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Medicare wants to restrict opioid RXs, but hundreds of doctors predict dangerous results


Chronic pain patients receiving opioids through Medicare and Medicaid might soon be cut off, and hundreds of doctors are warning the agency that doing so could have dangerous consequences.

The Center for Medicare and Medicaid (CMS) announced plans to restrict opioid prescriptions to a maximum dose equal to 90 milligrams of morphine a day. For a popular opioid like hydrocodone, that would be about nine pills.

“This is just a knee-jerk reaction,” Dr. Ajay Manhapra, an addiction medicine fellow at Yale University, said. “One thing is assured, a lot of people on long-term opioids are going to suffer quite a bit.”

Dr. Manhapra helped write a letter to CMS outlining the possible negative effects the new policy could have on chronic pain patients who are already prescribed more than the restricted amount, which according to CMS data is over 500,000 people.

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"People with these complex set of problems will be abandoned, and they'll be either bed-ridden, or a lot of them will likely have adverse medical outcomes. They will have adverse psychiatric outcomes. There will be increased suicide among them," Dr. Manhapra said.

Now, the letter has received at least 220 signatures, including eight officials who helped develop the 2016 Center for Disease Control guidelines on prescribing opioids.

One of those officials is Dr. Jane Ballantyne, and she said the proposed CMS policies are “too ruthless” for those patients who are already dependent on opioids, which is something the CDC guidelines had factored in.

“The CDC guideline does make note that if somebody is already taking opioids that those rules don’t really apply because they already are taking opiates, and therefore they are already opiate dependent, and you can’t just cut them off if you wouldn’t have given them opiates in the first place,” Dr. Ballantyne said.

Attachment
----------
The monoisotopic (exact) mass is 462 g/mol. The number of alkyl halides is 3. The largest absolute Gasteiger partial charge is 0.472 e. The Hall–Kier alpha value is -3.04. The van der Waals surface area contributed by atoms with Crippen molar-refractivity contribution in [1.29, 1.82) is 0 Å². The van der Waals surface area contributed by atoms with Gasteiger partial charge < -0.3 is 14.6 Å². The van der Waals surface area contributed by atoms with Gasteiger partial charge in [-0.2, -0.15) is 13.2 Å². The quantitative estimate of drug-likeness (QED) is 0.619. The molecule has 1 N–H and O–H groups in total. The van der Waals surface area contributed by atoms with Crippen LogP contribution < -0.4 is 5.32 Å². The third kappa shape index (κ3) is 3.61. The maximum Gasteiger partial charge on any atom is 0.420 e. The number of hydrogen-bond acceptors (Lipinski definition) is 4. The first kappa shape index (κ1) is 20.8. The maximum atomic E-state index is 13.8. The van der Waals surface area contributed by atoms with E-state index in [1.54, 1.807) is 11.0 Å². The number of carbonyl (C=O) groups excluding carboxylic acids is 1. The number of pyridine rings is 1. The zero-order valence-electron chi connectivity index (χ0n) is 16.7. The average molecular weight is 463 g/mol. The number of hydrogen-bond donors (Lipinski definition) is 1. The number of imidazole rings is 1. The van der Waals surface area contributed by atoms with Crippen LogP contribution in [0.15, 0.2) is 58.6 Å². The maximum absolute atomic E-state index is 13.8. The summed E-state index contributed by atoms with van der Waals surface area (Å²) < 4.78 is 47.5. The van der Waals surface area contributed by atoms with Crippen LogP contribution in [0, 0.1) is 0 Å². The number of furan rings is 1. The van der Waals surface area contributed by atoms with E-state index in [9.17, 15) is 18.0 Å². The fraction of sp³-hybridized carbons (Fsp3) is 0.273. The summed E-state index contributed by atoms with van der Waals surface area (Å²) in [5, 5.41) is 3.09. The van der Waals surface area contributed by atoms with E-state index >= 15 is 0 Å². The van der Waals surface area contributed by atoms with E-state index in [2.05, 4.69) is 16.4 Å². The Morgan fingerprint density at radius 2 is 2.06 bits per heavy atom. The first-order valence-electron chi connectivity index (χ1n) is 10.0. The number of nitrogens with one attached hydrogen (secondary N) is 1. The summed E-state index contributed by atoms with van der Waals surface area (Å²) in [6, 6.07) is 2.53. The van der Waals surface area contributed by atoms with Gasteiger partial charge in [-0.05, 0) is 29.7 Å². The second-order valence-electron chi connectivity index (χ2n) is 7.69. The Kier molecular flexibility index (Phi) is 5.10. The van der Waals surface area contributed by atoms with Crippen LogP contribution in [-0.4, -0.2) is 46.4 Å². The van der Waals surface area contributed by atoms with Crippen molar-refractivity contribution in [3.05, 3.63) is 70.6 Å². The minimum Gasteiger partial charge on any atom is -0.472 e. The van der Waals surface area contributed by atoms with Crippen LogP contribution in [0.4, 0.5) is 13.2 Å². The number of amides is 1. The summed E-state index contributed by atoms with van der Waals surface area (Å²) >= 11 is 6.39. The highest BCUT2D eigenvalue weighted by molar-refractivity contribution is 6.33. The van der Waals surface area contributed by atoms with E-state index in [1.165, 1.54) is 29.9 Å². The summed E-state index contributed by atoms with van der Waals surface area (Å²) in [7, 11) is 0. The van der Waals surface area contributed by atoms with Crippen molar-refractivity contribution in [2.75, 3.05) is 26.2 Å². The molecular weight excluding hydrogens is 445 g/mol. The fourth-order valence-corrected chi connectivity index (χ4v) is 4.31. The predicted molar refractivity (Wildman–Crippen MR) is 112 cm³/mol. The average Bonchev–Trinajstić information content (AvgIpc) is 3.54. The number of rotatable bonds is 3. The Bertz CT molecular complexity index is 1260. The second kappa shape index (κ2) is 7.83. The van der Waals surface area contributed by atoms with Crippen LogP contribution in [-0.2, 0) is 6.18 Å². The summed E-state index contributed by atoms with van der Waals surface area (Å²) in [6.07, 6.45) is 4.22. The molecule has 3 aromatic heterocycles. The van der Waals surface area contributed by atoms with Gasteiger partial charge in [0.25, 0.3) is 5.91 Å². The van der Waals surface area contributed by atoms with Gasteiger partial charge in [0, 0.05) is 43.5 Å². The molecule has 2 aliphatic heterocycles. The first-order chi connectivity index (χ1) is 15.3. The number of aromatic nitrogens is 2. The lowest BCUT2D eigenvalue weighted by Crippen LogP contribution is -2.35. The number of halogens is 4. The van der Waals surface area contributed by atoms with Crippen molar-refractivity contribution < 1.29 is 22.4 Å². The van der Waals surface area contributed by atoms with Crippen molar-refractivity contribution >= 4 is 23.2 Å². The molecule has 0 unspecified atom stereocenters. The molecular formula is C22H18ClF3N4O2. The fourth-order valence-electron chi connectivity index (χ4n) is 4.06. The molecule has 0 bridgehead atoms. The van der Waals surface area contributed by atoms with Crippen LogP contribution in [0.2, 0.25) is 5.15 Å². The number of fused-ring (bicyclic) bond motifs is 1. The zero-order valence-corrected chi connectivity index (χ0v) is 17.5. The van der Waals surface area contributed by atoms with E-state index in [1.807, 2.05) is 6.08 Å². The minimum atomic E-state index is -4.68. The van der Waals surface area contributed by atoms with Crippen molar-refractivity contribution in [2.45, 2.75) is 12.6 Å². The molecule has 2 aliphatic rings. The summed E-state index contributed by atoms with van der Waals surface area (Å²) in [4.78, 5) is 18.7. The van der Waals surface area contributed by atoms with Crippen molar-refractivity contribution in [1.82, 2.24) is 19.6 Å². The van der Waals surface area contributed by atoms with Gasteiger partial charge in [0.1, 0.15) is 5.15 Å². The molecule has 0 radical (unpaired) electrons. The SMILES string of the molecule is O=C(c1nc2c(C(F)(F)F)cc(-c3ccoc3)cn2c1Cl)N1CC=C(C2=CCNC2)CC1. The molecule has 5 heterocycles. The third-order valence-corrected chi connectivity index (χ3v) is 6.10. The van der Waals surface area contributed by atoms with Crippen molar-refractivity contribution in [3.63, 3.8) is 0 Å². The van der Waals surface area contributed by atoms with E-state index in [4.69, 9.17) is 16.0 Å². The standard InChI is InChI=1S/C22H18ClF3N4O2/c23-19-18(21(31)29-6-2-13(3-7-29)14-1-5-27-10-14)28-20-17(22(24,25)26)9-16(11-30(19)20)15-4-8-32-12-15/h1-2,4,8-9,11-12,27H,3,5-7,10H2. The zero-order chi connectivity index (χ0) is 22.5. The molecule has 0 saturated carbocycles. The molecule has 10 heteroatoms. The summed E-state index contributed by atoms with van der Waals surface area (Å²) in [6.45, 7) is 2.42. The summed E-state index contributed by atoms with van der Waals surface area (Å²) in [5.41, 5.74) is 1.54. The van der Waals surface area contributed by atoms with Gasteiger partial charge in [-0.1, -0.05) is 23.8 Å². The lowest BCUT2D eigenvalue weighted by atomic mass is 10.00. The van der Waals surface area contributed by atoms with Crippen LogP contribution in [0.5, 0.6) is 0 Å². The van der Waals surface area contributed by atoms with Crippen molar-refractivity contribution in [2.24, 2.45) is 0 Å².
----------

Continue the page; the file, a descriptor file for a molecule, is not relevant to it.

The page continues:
She said the CDC recommendations are meant for patients just starting to take opioids, not patients who have already been prescribed high doses of the pain killer.

“If we just tried to reduce everyone who is already on high doses of opiates to the dose level that the CDC is recommending, you would have an awful lot of people who are either suffering a lot or going to the street to get heroin, neither of which is a very good result," Dr. Ballantyne said.

In a statement to Circa, CMS principal deputy administrator for Medicare and director of the Center for Medicare Demetrios Kouzoukas said the agency has already been successful in reducing the misuse of prescription opioids, and the new policies are meant to continue reducing the risk of addiction for Medicare patients while continuing their treatment options.

In 2016, one-third of Medicare Part D patients had been prescribed an opioid, according to a Health Department Inspector General report published in 2017.

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Dr. Manhapra said nobody in the letter is denying the widespread abuse of opioids and the harm it has caused, but since many states have already enacted laws meant to reduce the number of opioid prescriptions, so the new CMS policy would only take pain killers away from people who actually benefit from them.

“People who are gonna use heroin and fentanyl are gonna go ahead and use it. People who are really dependent on opioids, because there is no access to treatment, they are gonna move on to heroin. Only set of people this is going to affect is a lot of people who are stable on this medications,” he said.

Since 2012, the number of opioids prescribed in the U.S,. has steadily decreased while the number of fatal drug overdoses has continued to increase.

The policy is set to be finalized in early April, and Dr. Manhapra said if the changes he is advocating for are not made, he will continue to speak out against the policies.

"At the end of the day, we are doctors. We have to be advocates for our patients,” he said.

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